The Mark of Zorro starts in Madrid in Spain as expert swordsman & dueling champion Don Diego (Frank Langella) announces his return home to California, upon arrival back home in California he finds things are not well. The locals that his father once served are now in a state of fear & hate as the new Governor Don Luis Quintero (Robert Middleton) kills, beats, tortures & taxes them making their lives a misery. Don Diego is shocked at what he sees & speaks with his father Don Aleandro Vega (Gilbert Roland) who is powerless to stop Quintero & his bloodthirsty soldiers lead by Captain Esteban (Ricardo Montalban), Diego acts like a clueless buffoon but things are not always what they seem as Diego decides to don the black mask & hat of the legendary outlaw Zorro to right the wrongs around him & put an end to Quintero's tyranny...
Directed by Don McDougall this made for telly adventure film was a remake of the classic The Mark of Zorro (1940), I have never seen the 1940 version but apparently the two are virtually identical & while this isn't the type of film I usually watch I thought I would give it a go since it was showing on telly over here. To be fair I didn't think that much of this at all, it's fairly colourful & lasts for less than 80 minutes but there's not much here to get excited about unless your a die-hard Zorro fan. The script moves along at a decent pace but there's little build-up to anything & it tries to juggle some adventure, some romance & sword fighting action without much success. The mark of Zorro just feels so pedestrian & like the afternoon telly film that it is, sure it's watchable if your bored but it never excited me or particularly interested me. It's all rather predictable, from handsome heroes who save the day to family feuds that are resolved to the villains getting their comeuppance. The character's are all broad clichés & I doubt people acted like this back then, a pretty simplistic story that the script doesn't really flesh out to any great effect. I don't know, it's not the type of film that I usually watch so I will go easy on it & it's middling entertainment I suppose so while I can't say I liked it I won't say I hated it, at least I watched it all without getting too bored along the way.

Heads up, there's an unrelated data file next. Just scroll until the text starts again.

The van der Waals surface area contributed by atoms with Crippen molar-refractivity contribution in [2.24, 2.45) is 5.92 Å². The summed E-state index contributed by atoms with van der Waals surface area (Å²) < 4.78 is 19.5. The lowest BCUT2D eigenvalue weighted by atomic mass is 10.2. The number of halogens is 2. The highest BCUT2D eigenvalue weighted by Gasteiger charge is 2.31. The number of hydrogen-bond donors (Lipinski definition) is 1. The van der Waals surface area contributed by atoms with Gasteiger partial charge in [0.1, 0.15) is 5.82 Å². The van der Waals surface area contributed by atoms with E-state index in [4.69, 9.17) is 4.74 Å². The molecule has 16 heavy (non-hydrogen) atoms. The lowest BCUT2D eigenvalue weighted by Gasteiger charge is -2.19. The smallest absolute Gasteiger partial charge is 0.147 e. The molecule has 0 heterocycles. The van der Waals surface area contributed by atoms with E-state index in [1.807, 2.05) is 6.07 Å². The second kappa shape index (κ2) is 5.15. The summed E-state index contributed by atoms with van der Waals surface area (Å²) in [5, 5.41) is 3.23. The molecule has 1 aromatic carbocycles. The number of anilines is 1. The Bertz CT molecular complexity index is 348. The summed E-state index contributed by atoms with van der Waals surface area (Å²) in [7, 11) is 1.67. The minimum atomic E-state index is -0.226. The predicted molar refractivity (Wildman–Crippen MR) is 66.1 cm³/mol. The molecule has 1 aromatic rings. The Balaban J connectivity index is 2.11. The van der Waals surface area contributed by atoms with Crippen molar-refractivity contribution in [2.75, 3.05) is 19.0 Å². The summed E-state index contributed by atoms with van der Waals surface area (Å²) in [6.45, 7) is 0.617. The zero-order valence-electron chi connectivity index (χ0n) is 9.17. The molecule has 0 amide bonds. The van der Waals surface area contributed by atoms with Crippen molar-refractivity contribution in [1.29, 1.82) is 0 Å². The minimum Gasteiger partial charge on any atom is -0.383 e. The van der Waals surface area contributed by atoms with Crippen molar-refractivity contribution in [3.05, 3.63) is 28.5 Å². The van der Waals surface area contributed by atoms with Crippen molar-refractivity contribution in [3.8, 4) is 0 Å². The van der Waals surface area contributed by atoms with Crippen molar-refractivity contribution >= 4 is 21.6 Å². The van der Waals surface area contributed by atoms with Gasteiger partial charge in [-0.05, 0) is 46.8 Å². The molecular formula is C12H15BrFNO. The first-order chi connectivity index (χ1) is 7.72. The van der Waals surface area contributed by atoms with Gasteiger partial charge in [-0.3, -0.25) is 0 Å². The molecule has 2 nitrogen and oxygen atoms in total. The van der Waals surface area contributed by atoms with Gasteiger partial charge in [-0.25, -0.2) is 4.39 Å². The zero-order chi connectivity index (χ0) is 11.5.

Another big problem with this version of The mark of Zorro is the lack of action & when the action occurs it's pretty forgettable stuff with some wimpy sword fights & not much else. This 70's Zorro is certainly a colourful production with vibrant costumes & locations, in fact it looks a little too colourful at times & maybe both the tone & look of the film should have been a bit darker on occasion. Just to emphasise the similarities between this & the 1940 Zorro film this actually reuses the original musical score from the 1940 version by Alfred Newman.
Filmed in Tuscon in Arizona this is quite well made on what must have been a tight budget. The acting is alright, Langella is OK but it's difficult to believe no-one recognises Diego & Zorro as the same person, telly regulars Ricardo Montalban & Yvonne DeCarlo provide decent support.
The Mark of Zorro is a fairly mundane action adventure that feels like Robin Hood set in the Californian desert as Zorro robs the rich & evil to give back to the poor, it will pass 80 odd minutes but that's about the best thing I can say about it.
1 out of 3 found this helpful